July 3, 2015

Greek debt is unsustainable. The entirely predictable results of refusing to countenance debt restructuring back in 2010 when the crisis erupted and the IMF were first involved, and then the woefully inadequate partial and begrudging partial debt restructuring in 2012, has been economic collapse in Greece.

The continuing crisis has not been because the Greeks have been slow to ‘reform’ their state and finances, neither is it because the reforms have been inadequate. The Greek state budget Budget is more or less balanced. Greeks don’t need more bail outs because they cannot finance their own state, the additional funding is not even to pay off existing debt, they need funding to just pay their interest on their debts. That is an unsustainable debt suituation.

The key problem, and its been the same problem for five years, has been the refusal by the Troika to accept that Greece went bankrupt. Instead the pretence has been that the Greek problem was one of illiquidity, they were just short of money, so more loans and more debt was the answer. More debt is not the answer, debt restructuring is what is needed.

Since the referendum was called things have begun to shift. The IMF has released an assessment, which I wrote about in the previous post, which accepts that the Greek debt burden is unsustainable. Now Latvia’s outgoing President Andris Berzins has said in an interview with Latvian Independent TV that “this [Greek] debt is so big that everyone understands that it won’t be repaid.” This quite a shift as Latvia was taking quite a hard line on the Greek crisis. This may be the very first time that a Eurozone leader has actually told the truth about the debt crisis, in recent history. Granted, it does miss one key element of what has gone on, namely that most of the Greek bad debt has been shifted from European private banks to the European taxpayer, but that’s a story for another day.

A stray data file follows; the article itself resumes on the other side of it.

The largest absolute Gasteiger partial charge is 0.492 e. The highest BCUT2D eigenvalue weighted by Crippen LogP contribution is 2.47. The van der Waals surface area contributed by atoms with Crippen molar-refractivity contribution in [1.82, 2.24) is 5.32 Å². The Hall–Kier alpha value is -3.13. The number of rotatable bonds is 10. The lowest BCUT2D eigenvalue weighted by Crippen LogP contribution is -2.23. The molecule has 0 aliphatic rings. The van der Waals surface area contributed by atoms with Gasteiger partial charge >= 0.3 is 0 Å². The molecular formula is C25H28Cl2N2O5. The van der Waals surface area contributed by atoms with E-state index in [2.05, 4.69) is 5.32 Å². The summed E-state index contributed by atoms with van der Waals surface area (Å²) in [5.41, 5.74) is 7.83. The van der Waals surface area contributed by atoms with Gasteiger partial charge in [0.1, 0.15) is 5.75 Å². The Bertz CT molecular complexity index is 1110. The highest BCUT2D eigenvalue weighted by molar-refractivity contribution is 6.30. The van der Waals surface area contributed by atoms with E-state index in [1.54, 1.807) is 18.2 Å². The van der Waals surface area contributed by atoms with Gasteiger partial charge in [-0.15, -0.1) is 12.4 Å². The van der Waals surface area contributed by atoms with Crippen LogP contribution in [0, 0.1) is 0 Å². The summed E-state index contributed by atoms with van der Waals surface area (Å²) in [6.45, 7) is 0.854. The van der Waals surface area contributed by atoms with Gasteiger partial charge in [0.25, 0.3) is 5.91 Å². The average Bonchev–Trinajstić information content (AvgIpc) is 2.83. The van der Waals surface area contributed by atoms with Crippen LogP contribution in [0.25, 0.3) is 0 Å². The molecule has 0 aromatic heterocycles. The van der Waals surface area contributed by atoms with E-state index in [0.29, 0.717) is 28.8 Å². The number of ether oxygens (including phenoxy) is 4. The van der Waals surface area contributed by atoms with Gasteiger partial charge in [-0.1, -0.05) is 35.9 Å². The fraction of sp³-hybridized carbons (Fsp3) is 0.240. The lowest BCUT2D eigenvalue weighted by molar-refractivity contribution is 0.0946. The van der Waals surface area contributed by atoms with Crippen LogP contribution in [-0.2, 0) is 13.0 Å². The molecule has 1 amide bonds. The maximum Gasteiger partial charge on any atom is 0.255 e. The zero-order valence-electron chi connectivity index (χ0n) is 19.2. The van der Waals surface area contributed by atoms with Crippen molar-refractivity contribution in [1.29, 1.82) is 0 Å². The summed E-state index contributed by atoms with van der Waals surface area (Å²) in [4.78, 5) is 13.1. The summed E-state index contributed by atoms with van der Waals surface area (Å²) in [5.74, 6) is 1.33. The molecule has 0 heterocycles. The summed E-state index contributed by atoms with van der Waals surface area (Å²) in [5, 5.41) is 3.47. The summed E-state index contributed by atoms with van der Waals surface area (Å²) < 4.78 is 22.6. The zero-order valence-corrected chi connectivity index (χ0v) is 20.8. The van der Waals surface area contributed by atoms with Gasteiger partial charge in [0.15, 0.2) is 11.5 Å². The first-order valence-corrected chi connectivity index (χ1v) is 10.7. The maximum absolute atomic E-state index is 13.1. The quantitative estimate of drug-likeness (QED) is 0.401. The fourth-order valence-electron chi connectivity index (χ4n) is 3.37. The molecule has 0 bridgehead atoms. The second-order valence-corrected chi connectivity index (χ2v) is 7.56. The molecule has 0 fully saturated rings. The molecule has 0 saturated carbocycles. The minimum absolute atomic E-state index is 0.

Berzins had some further observations that were likewise amazingly frank, adding that “loans to Greece have just bought time so that those in power don’t have to take decisions. This is like a game: who can hold out longer by not showing that this money has been lost? This burden has become bigger and there obviously is no possibility to repay.”

He concluded that the “debt write down of Greek debt will come after bankruptcy of state.”

Also overnight Wikileaks has released an intercepted NSA communication between German Chancellor Angela Merkel and her personal assistant that reveals that not only Merkel, but Schauble, were well aware that even with a debt haircut (which took place in 2012 but only for private creditors and whose impact was promptly countered with the debt from the second bailout) Greek debt would be unsustainable. Technically, she did not use that word: she said that “Athens would be unable to overcome its problems even with an additional haircut, since it would not be able to handle the remaining debt.”

The cable notes that even “Finance Minister Wolfgang Schaeuble alone continued to strongly back another haircut, despite Merkel’s efforts to rein him in… with IMF Managing Director Christine Lagarde described as undecided on the issue.” Fast forward to today and now Lagarde is decided, and the IMF admits a 30% Greek haircut is necessary. So why is Syriza being portrayed as irresponsible for insisting that debt restructuring (accepted by Germany in 2011 and the IMF now) is actually put on the table as part of the current package rather than just extending the existing program, with no debt restructuring, which means yet another crisis a few months down the road? One possible explanation is that there are those, and Wolfgang Schaeuble I am looking at you, that actually want the Greeks out of the Euro. Another is that the fear of political contagion, should Syriza be seen to gain anything from its confrontational anti-austerity position, is so intense that the eurozone leaders are willing to see Greece forced out of the euro rather than for Syriza to appear to have succeeded.